What do today’s Russians think about Lenin?

Muscovites see no point in Lenin's mausoleum in Red Square. Source: AFP / East News

Muscovites see no point in Lenin's mausoleum in Red Square. Source: AFP / East News

The leader of the revolution has turned into an ordinary historical figure for younger Russians.

Today's generation of Russians have rather mixed feelings when it comes to the leader of the Bolshevik Revolution. The issue of burying Lenin's body, which is still kept in a mausoleum in Red Square, comes up again and again. For the older generation, however, he remains an important historical figure, whereas young people are often unable to tell him from a comic book hero.

A destroyer or a politician of genius?

Viktoria is in her late 40s or early 50s, and she said she thinks that Lenin is a person who destroyed a huge country. To her, he is definitely not a good character in Russian history. Whereas Yulia, 35, is convinced that he is a hero and a politician of genius. "Lenin's body is not an exhibit but a legend, like the Egyptian pharaohs," she said.

Anna is slightly older than 20. She said she views Lenin as part of the country's past that is long over. She said she sees no point in his mausoleum in Red Square.

"I don't consider the mausoleum to be an interesting building either from the point of view of history or architecture, unlike, say, the original Christ the Savior Cathedral. I find the fact that there is a mummified body inside it distasteful for several reasons. I think that mummification is an insult to the memory of a person who is dead and is nothing but a show," she said.

Alexander, 30, said that Lenin is a person who staged a coup d'etat and nothing else. Most people describe him as just a historical figure without attaching any emotion to him.

These Russians’ views fall inline with a poll conducted by the Levada Center in May 2013, in which about 40 percent of Russians said they had a somewhat positive view of Lenin, while 18 percent said they had a somewhat negative view of him. Fifteen percent said they had a positive view of Lenin, 16 percent were undecided and 1 percent did not know who he was.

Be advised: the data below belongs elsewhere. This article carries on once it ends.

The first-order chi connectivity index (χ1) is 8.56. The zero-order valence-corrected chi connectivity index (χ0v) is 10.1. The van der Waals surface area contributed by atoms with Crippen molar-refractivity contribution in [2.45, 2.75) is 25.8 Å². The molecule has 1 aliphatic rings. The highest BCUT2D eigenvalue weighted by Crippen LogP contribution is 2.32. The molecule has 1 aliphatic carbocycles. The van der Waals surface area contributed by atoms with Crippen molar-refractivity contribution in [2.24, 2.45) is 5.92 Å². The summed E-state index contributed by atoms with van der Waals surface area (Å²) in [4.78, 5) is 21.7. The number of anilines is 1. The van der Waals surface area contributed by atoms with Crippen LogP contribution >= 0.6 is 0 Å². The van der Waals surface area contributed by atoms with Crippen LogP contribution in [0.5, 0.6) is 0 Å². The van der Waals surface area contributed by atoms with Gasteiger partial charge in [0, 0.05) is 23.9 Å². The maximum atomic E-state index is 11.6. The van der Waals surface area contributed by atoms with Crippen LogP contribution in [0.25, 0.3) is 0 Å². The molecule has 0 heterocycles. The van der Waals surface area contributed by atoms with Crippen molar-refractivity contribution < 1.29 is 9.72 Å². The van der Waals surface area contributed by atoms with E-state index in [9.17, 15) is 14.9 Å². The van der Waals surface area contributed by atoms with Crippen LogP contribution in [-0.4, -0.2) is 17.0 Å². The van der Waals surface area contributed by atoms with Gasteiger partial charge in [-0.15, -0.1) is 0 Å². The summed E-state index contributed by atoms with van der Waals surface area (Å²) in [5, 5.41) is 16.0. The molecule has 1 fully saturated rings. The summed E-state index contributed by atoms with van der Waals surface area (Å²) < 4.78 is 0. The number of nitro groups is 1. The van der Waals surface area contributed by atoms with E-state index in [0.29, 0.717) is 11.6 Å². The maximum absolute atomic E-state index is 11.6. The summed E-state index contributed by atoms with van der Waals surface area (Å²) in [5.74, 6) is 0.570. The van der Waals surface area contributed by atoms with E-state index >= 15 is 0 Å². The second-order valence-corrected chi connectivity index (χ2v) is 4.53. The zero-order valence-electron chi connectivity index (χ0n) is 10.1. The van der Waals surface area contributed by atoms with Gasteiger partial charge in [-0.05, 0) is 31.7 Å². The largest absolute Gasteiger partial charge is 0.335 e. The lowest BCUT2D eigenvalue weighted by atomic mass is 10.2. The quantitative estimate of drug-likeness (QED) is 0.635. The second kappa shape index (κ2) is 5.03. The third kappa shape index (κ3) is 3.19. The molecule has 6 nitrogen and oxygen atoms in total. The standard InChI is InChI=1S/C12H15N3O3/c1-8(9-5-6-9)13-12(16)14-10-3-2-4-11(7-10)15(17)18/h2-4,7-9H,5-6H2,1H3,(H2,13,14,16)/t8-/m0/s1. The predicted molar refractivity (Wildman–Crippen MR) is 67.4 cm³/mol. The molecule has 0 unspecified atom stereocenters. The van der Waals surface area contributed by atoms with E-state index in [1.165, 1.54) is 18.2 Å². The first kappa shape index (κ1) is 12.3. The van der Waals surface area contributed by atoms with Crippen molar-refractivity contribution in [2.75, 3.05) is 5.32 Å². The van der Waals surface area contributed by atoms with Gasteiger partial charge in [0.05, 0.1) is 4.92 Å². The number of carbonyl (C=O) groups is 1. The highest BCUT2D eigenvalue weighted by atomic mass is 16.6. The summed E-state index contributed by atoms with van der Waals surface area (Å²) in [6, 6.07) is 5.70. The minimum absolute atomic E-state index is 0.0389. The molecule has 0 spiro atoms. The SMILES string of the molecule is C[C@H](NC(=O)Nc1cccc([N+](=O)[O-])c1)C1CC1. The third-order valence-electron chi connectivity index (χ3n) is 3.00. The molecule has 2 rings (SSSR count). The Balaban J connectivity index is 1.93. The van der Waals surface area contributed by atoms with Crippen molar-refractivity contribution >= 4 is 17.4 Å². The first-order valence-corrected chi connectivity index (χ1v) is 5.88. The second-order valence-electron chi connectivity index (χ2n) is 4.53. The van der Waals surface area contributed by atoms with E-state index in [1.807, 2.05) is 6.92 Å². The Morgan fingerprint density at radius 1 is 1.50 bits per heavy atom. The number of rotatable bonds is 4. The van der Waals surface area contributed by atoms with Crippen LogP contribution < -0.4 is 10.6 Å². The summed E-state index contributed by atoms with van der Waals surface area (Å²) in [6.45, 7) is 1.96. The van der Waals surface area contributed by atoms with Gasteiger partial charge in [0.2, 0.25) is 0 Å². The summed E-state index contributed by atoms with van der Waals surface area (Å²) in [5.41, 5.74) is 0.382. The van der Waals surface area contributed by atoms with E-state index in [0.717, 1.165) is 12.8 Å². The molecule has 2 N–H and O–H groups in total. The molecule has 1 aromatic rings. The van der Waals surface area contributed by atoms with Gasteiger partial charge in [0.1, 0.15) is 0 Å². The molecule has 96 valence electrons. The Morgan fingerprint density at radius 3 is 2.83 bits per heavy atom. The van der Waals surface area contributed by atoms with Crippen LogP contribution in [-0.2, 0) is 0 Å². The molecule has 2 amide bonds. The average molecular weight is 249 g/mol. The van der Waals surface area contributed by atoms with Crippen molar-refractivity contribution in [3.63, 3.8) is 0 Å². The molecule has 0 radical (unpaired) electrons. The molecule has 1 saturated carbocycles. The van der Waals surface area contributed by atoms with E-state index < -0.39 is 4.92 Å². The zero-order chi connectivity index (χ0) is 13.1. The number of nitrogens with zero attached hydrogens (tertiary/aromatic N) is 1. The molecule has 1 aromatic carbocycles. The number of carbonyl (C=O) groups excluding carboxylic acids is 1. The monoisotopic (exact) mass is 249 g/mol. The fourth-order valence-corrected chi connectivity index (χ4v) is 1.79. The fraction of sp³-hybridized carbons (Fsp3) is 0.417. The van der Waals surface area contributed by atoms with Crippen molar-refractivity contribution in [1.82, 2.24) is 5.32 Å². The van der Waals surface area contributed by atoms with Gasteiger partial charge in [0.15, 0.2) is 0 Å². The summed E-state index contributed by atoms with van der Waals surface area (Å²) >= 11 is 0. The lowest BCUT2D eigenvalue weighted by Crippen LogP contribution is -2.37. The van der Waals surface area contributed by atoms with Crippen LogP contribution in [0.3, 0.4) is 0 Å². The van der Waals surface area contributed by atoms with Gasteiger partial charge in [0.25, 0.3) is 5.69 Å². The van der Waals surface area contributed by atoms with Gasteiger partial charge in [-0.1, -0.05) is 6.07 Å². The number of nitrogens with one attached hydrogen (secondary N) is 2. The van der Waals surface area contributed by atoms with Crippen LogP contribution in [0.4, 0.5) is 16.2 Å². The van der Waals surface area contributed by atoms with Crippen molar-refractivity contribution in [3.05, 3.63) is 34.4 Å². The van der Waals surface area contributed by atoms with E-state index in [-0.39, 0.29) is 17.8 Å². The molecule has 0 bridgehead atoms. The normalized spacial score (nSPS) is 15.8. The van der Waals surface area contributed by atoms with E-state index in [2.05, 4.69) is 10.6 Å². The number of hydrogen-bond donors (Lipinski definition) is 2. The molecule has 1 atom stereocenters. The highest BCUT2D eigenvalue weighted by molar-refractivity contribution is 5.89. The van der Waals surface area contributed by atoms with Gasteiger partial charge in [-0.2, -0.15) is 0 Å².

As for other political leaders, the one who has the biggest number of Russians thinking well of him is Leonid Brezhnev, who ran the Soviet Union in the 1970s, while Mikhail Gorbachev is the least liked of all Soviet leaders.

The Levada Center survey on Lenin in 2011 showed the majority of those polled said that "Lenin's memory will remain in history, but no-one will follow his path" (34 percent) and only 5 percent said that his ideas had a future.

As for the question of whether Lenin's body should be buried, the majority, about 40 percent, said they think it should.

Symbol of a gone era

A senior lecturer in Russian history at the Peoples' Friendship University of Russia, Boris Yakemenko, is convinced that Lenin's significance as of a historical figure is steadily declining.

"These days one cannot say that the figure of Lenin has an influence on the way of thinking and the system of values of the majority of Russians. He has turned into an ordinary historical figure, not much different from many others. He is interesting to study but this experience is not relevant for the present moment. People in general are not very well versed in issues of history. I work at a university and I see that to my students, this man is a nobody. Yes, he carried out the revolution and created the Soviet state, but that's it. Unlike Stalin, he is even not linked to the subsequent tragic events that the country lived through," he said.

According to Yakemenko, for younger schoolchildren Lenin has become a figure they often confuse with a comic book character.

"Clearly, for them he no longer exists even as a historical figure. Grown-ups have endless conceptual arguments about Lenin but nobody defends him as a figure who has formed their views and values,” he said.

“For the older generation, however, Lenin is a symbol of the best that they have had in their lives, a symbol of a happy past. They simply cannot give him up."

As for the never-ending debate about the future of the mausoleum and Lenin's body, the historian said he believed that it requires a political decision but that political decision can be taken only after the current older generation are all gone.

"I think at some later point it will make sense to move the mausoleum to the house outside Moscow where he lived, in Gorki. Thus it would be preserved as a museum and that would put an end to the debate about the need to bury Lenin's body. But in any event, that could be done only after the generation that still views him as a symbol is no longer with us. Now this issue still breeds political speculation," Yakemenko said.

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